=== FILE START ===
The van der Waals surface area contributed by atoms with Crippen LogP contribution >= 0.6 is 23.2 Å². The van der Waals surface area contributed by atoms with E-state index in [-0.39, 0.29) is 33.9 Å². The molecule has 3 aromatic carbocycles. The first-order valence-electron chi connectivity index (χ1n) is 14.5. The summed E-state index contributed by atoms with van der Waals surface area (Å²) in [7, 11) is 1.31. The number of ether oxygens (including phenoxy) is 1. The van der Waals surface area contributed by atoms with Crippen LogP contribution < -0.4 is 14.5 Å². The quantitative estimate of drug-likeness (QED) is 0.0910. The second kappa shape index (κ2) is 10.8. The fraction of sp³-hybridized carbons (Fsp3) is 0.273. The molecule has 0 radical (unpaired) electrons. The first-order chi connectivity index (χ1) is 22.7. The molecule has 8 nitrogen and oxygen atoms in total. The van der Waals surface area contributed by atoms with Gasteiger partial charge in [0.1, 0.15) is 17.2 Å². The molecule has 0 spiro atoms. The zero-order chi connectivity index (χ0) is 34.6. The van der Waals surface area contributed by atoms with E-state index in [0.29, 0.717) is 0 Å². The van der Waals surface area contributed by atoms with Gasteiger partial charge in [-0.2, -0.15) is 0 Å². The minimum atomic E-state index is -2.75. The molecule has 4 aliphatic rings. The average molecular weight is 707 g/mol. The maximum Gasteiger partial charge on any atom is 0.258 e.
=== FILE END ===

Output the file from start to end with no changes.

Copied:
The van der Waals surface area contributed by atoms with Crippen LogP contribution >= 0.6 is 23.2 Å². The van der Waals surface area contributed by atoms with E-state index in [-0.39, 0.29) is 33.9 Å². The molecule has 3 aromatic carbocycles. The first-order valence-electron chi connectivity index (χ1n) is 14.5. The summed E-state index contributed by atoms with van der Waals surface area (Å²) in [7, 11) is 1.31. The number of ether oxygens (including phenoxy) is 1. The van der Waals surface area contributed by atoms with Crippen LogP contribution < -0.4 is 14.5 Å². The quantitative estimate of drug-likeness (QED) is 0.0910. The second kappa shape index (κ2) is 10.8. The fraction of sp³-hybridized carbons (Fsp3) is 0.273. The molecule has 0 radical (unpaired) electrons. The first-order chi connectivity index (χ1) is 22.7. The molecule has 8 nitrogen and oxygen atoms in total. The van der Waals surface area contributed by atoms with Gasteiger partial charge in [0.1, 0.15) is 17.2 Å². The molecule has 0 spiro atoms. The zero-order chi connectivity index (χ0) is 34.6. The van der Waals surface area contributed by atoms with E-state index in [0.29, 0.717) is 0 Å². The van der Waals surface area contributed by atoms with Gasteiger partial charge in [-0.2, -0.15) is 0 Å². The minimum atomic E-state index is -2.75. The molecule has 4 aliphatic rings. The average molecular weight is 707 g/mol. The maximum Gasteiger partial charge on any atom is 0.258 e.